"desktop SKUs this fall, followed by our mobile family by the end of the year"

    ... that's from the MF transcript of the earnings call. I'd guess that's CEO speak for starting to work with the OEMs in low volume by Dec 31 ... kind of like the SKUs of SPR that he continued to talk about in the earnings call.
    Reply
  • AgentBirdnest
    I doubt it has much if anything to do with Zen 4.
    I think they want to get all launches into Q4 to have a better earnings report for the quarter and year, after that historically weak Q2.
    Just my thoughts, of course. I'm not an economist.
    Reply
  • shawman123
    tommo1982 said:
    Most likely the reason for it is ZEN4 launch this fall.
    There is no way we will see any mobile zen 4 this fall. Rembrandt is barely available at this point. That would be more like mid next year. Even on Raptor Lake, I doubt we will see any laptops this year. There are delays these from cpu launch to product launch unlike say 10 years ago or before, when we would see laptops available within weeks of cpu launch.
    Reply
  • Alvar "Miles" Udell
    Well with Raptor Lake working on the Alder Lake platform, OEMs don't have to make such a big change to fit them.
    Reply
  • escksu
    So, Intel is troubled by zen4 and going to match zen4's launch date.

    This is not unexpected. From what we have seen from leaks etc, raptor lake is indeed faster but not by much. This means zen4 is likely on par with RL.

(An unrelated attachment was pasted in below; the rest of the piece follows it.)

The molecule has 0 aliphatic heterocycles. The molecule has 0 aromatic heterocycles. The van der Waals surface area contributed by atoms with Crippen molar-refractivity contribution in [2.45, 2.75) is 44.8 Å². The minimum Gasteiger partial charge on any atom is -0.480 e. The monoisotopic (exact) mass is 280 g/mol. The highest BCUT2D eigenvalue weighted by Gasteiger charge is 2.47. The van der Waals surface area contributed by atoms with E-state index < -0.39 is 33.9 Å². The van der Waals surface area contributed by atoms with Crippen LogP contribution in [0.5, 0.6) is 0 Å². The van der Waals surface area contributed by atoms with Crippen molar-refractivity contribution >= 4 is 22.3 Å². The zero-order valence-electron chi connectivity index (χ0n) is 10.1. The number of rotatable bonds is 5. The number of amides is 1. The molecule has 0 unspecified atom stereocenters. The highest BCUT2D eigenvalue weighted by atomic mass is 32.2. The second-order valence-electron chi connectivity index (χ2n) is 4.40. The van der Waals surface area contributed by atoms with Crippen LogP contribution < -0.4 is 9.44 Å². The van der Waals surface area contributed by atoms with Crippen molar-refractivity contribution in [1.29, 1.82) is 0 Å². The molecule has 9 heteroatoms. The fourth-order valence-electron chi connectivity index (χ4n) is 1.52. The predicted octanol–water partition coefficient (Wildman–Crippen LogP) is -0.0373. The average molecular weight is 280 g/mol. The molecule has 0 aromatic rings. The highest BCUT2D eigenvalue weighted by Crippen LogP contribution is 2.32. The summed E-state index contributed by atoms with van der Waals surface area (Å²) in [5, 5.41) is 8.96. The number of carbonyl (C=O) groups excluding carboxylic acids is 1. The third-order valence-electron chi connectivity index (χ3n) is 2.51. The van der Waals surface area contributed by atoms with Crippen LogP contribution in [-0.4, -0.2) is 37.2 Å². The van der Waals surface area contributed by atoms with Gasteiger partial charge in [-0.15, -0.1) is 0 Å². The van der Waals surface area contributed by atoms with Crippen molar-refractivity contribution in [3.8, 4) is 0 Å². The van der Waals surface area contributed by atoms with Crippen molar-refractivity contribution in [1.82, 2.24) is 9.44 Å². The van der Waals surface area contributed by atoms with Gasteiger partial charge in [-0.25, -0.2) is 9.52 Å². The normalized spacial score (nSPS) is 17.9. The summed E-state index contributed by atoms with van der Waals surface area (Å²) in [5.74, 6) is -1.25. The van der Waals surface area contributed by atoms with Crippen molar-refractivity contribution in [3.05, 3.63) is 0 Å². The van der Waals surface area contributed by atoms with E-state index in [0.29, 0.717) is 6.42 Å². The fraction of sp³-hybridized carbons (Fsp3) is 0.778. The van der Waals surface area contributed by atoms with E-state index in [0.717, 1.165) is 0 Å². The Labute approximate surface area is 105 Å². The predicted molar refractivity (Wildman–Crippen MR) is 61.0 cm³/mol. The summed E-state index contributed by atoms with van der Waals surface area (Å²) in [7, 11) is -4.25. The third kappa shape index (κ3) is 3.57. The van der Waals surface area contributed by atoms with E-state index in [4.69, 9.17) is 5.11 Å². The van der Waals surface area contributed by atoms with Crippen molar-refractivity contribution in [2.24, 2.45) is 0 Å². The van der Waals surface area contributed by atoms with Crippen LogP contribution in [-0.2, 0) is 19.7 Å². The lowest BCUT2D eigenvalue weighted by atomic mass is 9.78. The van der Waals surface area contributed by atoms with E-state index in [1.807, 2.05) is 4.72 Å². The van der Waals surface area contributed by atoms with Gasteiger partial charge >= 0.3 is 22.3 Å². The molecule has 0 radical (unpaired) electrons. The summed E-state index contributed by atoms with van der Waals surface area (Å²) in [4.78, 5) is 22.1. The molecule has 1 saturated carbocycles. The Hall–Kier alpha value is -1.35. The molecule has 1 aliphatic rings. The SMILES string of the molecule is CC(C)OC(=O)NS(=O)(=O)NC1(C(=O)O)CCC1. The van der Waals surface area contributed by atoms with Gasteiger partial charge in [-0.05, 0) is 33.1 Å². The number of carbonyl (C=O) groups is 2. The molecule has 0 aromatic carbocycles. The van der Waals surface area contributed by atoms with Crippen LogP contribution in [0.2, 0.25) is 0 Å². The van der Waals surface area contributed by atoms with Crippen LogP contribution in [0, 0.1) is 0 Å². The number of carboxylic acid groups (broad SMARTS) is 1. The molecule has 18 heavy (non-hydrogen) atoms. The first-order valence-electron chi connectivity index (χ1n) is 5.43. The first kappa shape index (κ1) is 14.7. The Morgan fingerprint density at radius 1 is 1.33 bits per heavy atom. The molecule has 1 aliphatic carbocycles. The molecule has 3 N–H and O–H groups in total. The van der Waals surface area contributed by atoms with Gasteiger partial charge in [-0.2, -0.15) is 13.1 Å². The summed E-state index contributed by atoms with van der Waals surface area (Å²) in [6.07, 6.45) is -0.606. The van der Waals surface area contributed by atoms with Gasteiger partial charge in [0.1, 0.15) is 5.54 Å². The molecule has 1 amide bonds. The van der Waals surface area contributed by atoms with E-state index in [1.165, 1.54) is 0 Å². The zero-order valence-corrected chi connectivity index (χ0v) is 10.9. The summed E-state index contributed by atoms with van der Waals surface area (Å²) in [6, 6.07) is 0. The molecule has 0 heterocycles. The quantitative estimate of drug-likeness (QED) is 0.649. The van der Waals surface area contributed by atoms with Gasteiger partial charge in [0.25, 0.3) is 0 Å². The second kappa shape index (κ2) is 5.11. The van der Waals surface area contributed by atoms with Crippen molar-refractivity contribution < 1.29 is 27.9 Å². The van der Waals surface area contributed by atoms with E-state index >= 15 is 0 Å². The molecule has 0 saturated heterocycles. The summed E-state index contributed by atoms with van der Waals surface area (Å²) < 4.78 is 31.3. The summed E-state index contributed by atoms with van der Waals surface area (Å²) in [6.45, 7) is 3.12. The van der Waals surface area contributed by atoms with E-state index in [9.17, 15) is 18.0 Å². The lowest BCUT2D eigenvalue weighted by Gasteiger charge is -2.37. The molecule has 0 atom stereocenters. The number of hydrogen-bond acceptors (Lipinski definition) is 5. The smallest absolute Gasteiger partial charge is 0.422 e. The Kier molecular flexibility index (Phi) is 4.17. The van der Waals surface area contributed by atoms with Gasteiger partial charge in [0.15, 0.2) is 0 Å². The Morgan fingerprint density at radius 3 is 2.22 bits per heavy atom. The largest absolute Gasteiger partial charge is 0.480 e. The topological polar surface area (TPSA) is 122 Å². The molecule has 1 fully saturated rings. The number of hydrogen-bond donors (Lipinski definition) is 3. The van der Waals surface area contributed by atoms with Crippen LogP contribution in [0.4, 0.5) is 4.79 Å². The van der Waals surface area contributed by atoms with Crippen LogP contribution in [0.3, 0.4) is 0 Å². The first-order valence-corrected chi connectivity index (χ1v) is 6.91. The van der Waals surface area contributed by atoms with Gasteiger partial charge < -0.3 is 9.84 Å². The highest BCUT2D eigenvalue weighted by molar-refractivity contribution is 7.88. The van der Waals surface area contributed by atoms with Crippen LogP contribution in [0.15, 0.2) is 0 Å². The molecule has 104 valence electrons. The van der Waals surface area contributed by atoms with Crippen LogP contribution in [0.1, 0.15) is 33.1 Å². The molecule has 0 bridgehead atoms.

If Intel launches RL much later than zen4 but didn't get to outperform it, RL could be seen as an inferior product or failure.

    The bulk of alderlake's performance advantage over zen3 comes from its superior clock speed and additional power headroom. But this no longer holds since zen4 will have similar clocks and power headroom.
    Reply
  • kjfatl
    Most likely, the yield production yield is high enough to go to high volume production immediately. Odds are that Raptor Lake will cost Intel significantly less to manufacture than Alder lake. Even a $10/chip lowering of production cost is significant.
    Reply
  • kjfatl
    shawman123 said:
    There is no way we will see any mobile zen 4 this fall. Rembrandt is barely available at this point. That would be more like mid next year. Even on Raptor Lake, I doubt we will see any laptops this year. There are delays these from cpu launch to product launch unlike say 10 years ago or before, when we would see laptops available within weeks of cpu launch.
    Raptor Lake and Alder Lake are pin compatible. This allows motherboard manufacturers to roll out a new design quickly without having to use up old motherboards and components. If Intel can deliver parts early, the PC manufacturers can do the same.
    Reply
  • spongiemaster
    escksu said:
    So, Intel is troubled by zen4 and going to match zen4's launch date.

    This is not unexpected. From what we have seen from leaks etc, raptor lake is indeed faster but not by much. This means zen4 is likely on par with RL.

    If Intel launches RL much later than zen4 but didn't get to outperform it, RL could be seen as an inferior product or failure.

    The bulk of alderlake's performance advantage over zen3 comes from its superior clock speed and additional power headroom. But this no longer holds since zen4 will have similar clocks and power headroom.
    Nothing has changed with desktop Raptor Lake. They're allegedly moving up the launch of mobile Raptor Lake which has nothing to do with Zen 4.
    Reply